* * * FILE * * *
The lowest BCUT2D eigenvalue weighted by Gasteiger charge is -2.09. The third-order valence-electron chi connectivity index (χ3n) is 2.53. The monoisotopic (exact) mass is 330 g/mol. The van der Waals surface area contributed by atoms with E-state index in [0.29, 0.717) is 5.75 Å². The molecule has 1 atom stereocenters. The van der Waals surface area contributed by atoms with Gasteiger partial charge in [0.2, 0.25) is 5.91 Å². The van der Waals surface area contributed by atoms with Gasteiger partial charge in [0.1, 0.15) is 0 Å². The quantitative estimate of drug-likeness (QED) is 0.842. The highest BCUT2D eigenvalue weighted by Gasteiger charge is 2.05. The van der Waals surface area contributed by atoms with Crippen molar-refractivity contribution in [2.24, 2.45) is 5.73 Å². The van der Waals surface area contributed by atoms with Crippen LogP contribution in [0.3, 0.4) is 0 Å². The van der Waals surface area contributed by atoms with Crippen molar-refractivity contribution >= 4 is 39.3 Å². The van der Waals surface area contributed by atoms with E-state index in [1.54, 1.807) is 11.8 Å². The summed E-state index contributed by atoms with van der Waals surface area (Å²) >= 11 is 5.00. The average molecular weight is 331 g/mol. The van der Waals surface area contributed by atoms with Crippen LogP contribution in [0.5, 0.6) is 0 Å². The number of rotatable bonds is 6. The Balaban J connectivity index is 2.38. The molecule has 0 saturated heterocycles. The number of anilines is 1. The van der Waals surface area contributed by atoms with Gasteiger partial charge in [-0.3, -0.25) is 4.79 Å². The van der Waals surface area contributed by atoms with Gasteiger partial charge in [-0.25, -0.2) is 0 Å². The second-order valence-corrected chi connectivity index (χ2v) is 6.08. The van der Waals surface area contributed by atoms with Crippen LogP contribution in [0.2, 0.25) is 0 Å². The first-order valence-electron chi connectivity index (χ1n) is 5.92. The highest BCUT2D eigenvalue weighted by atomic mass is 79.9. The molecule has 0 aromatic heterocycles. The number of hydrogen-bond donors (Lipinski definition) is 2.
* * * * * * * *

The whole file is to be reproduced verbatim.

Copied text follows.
The lowest BCUT2D eigenvalue weighted by Gasteiger charge is -2.09. The third-order valence-electron chi connectivity index (χ3n) is 2.53. The monoisotopic (exact) mass is 330 g/mol. The van der Waals surface area contributed by atoms with E-state index in [0.29, 0.717) is 5.75 Å². The molecule has 1 atom stereocenters. The van der Waals surface area contributed by atoms with Gasteiger partial charge in [0.2, 0.25) is 5.91 Å². The van der Waals surface area contributed by atoms with Gasteiger partial charge in [0.1, 0.15) is 0 Å². The quantitative estimate of drug-likeness (QED) is 0.842. The highest BCUT2D eigenvalue weighted by Gasteiger charge is 2.05. The van der Waals surface area contributed by atoms with Crippen molar-refractivity contribution in [2.24, 2.45) is 5.73 Å². The van der Waals surface area contributed by atoms with Crippen LogP contribution in [0.3, 0.4) is 0 Å². The van der Waals surface area contributed by atoms with Crippen molar-refractivity contribution >= 4 is 39.3 Å². The van der Waals surface area contributed by atoms with E-state index in [1.54, 1.807) is 11.8 Å². The summed E-state index contributed by atoms with van der Waals surface area (Å²) >= 11 is 5.00. The average molecular weight is 331 g/mol. The van der Waals surface area contributed by atoms with Crippen LogP contribution in [0.5, 0.6) is 0 Å². The number of rotatable bonds is 6. The Balaban J connectivity index is 2.38. The molecule has 0 saturated heterocycles. The number of anilines is 1. The van der Waals surface area contributed by atoms with Gasteiger partial charge in [-0.3, -0.25) is 4.79 Å². The van der Waals surface area contributed by atoms with Gasteiger partial charge in [-0.25, -0.2) is 0 Å². The second-order valence-corrected chi connectivity index (χ2v) is 6.08. The van der Waals surface area contributed by atoms with Crippen LogP contribution in [0.2, 0.25) is 0 Å². The first-order valence-electron chi connectivity index (χ1n) is 5.92. The highest BCUT2D eigenvalue weighted by atomic mass is 79.9. The molecule has 0 aromatic heterocycles. The number of hydrogen-bond donors (Lipinski definition) is 2.